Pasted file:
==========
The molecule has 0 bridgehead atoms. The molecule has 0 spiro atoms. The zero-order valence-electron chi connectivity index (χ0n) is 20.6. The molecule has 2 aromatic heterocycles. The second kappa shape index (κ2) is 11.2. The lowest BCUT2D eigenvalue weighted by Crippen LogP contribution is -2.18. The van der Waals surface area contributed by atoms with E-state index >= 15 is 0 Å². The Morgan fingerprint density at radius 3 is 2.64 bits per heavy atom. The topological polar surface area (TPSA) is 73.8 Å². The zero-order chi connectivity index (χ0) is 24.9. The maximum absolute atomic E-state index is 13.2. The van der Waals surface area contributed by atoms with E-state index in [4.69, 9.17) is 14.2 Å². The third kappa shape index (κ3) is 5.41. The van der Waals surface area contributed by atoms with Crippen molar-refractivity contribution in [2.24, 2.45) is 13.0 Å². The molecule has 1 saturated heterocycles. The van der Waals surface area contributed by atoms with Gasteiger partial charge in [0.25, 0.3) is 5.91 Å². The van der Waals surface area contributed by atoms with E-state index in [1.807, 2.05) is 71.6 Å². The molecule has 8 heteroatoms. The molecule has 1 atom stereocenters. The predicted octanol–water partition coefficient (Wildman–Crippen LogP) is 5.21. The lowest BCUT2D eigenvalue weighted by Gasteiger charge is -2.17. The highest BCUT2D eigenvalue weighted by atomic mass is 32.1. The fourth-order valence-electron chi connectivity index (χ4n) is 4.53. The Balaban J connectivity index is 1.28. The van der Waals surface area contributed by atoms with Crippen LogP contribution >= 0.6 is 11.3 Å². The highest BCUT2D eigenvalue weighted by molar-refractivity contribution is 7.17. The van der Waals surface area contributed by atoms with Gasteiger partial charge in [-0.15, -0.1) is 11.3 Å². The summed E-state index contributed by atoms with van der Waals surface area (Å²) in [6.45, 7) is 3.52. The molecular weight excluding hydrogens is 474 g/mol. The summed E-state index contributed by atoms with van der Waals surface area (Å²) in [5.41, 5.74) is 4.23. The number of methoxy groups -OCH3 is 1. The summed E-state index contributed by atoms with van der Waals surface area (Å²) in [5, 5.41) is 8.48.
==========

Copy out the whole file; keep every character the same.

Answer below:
The molecule has 0 bridgehead atoms. The molecule has 0 spiro atoms. The zero-order valence-electron chi connectivity index (χ0n) is 20.6. The molecule has 2 aromatic heterocycles. The second kappa shape index (κ2) is 11.2. The lowest BCUT2D eigenvalue weighted by Crippen LogP contribution is -2.18. The van der Waals surface area contributed by atoms with E-state index >= 15 is 0 Å². The Morgan fingerprint density at radius 3 is 2.64 bits per heavy atom. The topological polar surface area (TPSA) is 73.8 Å². The zero-order chi connectivity index (χ0) is 24.9. The maximum absolute atomic E-state index is 13.2. The van der Waals surface area contributed by atoms with E-state index in [4.69, 9.17) is 14.2 Å². The third kappa shape index (κ3) is 5.41. The van der Waals surface area contributed by atoms with Crippen molar-refractivity contribution in [2.24, 2.45) is 13.0 Å². The molecule has 1 saturated heterocycles. The van der Waals surface area contributed by atoms with Gasteiger partial charge in [0.25, 0.3) is 5.91 Å². The van der Waals surface area contributed by atoms with E-state index in [1.807, 2.05) is 71.6 Å². The molecule has 8 heteroatoms. The molecule has 1 atom stereocenters. The predicted octanol–water partition coefficient (Wildman–Crippen LogP) is 5.21. The lowest BCUT2D eigenvalue weighted by Gasteiger charge is -2.17. The highest BCUT2D eigenvalue weighted by atomic mass is 32.1. The fourth-order valence-electron chi connectivity index (χ4n) is 4.53. The Balaban J connectivity index is 1.28. The van der Waals surface area contributed by atoms with Crippen LogP contribution >= 0.6 is 11.3 Å². The highest BCUT2D eigenvalue weighted by molar-refractivity contribution is 7.17. The van der Waals surface area contributed by atoms with Gasteiger partial charge in [-0.15, -0.1) is 11.3 Å². The summed E-state index contributed by atoms with van der Waals surface area (Å²) in [6.45, 7) is 3.52. The molecular weight excluding hydrogens is 474 g/mol. The summed E-state index contributed by atoms with van der Waals surface area (Å²) in [5.41, 5.74) is 4.23. The number of methoxy groups -OCH3 is 1. The summed E-state index contributed by atoms with van der Waals surface area (Å²) in [5, 5.41) is 8.48.